Foreign Affairs

This article written in 1981 raises many still-relevant issues on applying for Opportunities.

The American Painters in Paris Exhibition fiasco, raises serious artlaw questions. Starting from the beginning, the nine-page booklet/seduction package makes interesting reading. Put yourself in the artist’s shoes, receiving it in the cold studio light of a hungover morning. First, the cover, representing the whole project to be ‘Sponsored by: CIP Centre International De Paris, National Art Materials Trade Association, Lefranc-Bourgeois, Norton, Air France, and Dupont’. Who are these guys, and what’s the deal?

Well, M. Pierre Salinger in his Foreword tells you that he believes the age of massive international exchanges must be ‘extended and improved on the artistic and human level’. Who could resist, especially such blandishment as ‘For you, “the artist”, this is an exceptional occasion which calls for your full attention and appreciation. Never before has such an opportunity been offered’.

The Organisers
The American Painters in Paris Exhibition, we are told, is organised by ARGRAF, a ‘cultural association for the knowledge of the American graphic arts in France’ which is in fact a ‘non-profit association under the Act of 1901, whose aim is to promote American Art in Europe, especially in France’. Hands up those who now think ARGRAF was set up in 1901. Go directly to jail, do not pass ‘GO’ and kiss good-bye to your 200 dollars! What it is really saying is that the French Act of 1901 made laws about the setting up of non-profit associations (charities) in France, and that ARGRAF is one such body; but what they don’t tell you is that ARGRAF was set up in 1974, or that the real organisers, and the ones solely responsible in law and financially, are a trading company called ‘The American Painters in Paris S.A.’, which was set up by ARGRAF in 1975 – and which filed for bankruptcy as soon as this whole pack of cards began to tumble in March 1976!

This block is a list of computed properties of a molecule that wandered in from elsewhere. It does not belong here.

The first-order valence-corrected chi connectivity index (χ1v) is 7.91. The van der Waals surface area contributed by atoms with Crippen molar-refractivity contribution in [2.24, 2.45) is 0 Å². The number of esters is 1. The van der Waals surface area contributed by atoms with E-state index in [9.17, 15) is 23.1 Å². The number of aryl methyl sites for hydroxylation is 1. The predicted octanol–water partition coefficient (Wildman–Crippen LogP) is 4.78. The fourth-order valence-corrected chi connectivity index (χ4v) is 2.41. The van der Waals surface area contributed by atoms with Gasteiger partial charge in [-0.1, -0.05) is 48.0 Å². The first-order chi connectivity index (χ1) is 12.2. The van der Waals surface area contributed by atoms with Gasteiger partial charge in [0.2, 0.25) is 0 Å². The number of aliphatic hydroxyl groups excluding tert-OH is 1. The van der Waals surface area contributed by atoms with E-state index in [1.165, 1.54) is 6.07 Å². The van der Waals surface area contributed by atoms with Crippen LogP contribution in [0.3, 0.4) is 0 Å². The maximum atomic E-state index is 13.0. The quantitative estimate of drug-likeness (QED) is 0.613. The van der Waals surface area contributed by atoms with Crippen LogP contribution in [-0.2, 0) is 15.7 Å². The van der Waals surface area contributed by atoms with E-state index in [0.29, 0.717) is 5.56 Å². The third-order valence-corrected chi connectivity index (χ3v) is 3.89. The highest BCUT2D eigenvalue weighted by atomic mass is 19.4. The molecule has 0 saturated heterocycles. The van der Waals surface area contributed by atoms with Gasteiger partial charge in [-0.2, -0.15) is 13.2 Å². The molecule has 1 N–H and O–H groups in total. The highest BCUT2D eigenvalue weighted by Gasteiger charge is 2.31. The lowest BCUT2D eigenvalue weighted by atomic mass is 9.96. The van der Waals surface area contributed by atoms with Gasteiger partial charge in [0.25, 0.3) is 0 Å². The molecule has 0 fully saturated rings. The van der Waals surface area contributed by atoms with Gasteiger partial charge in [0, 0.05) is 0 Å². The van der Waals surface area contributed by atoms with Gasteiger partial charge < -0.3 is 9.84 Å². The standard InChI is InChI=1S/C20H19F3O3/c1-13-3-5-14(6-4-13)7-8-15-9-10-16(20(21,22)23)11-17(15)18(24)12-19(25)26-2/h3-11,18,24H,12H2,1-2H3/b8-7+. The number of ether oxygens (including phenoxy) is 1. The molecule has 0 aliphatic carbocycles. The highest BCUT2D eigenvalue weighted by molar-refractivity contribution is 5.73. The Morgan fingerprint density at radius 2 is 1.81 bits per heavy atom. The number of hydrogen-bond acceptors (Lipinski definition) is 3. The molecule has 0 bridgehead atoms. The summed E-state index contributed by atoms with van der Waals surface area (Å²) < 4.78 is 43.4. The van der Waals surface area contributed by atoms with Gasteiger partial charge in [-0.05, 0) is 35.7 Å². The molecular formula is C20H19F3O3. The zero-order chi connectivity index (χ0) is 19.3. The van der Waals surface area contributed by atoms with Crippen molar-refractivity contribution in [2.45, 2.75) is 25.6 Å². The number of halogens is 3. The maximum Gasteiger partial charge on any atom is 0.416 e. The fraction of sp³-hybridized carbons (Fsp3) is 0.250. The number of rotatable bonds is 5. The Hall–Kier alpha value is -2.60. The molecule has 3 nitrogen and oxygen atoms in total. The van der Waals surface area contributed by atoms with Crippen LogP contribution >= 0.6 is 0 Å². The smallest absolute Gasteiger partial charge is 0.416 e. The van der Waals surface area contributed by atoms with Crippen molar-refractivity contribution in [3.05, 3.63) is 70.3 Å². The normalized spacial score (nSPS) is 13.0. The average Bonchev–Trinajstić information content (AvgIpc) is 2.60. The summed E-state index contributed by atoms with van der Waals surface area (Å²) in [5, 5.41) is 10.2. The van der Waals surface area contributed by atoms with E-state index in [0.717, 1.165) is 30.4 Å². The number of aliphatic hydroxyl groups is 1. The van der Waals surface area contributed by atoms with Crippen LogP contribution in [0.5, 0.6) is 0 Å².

When and Where
The exhibition was to be displayed ‘in Paris, from December 15, 1975 to January 15, 1976’ at the ‘New Convention Centre, in the heart of the city, where your art work will be displayed, for one month, for millions to see’.

Results for You
Promotion by American and French Press and Television, Awards and ‘a certitude of international reputation’.

Entry Fee
No cost, but ‘those who have been selected by the judges will pay an entry fee of 200 dollars per art work’. Wait a minute, weren’t we just told that we need only rely on our artistic talents? Oh well, this fee will cover ‘transportation from New York to Paris, round-trip, insurance, advertising, exhibition, gallery rental, hanging, arrangement expenses and exhibition programs’. Wonderful, but what about the expenses of getting the work to New York and back if the work is rejected in Paris?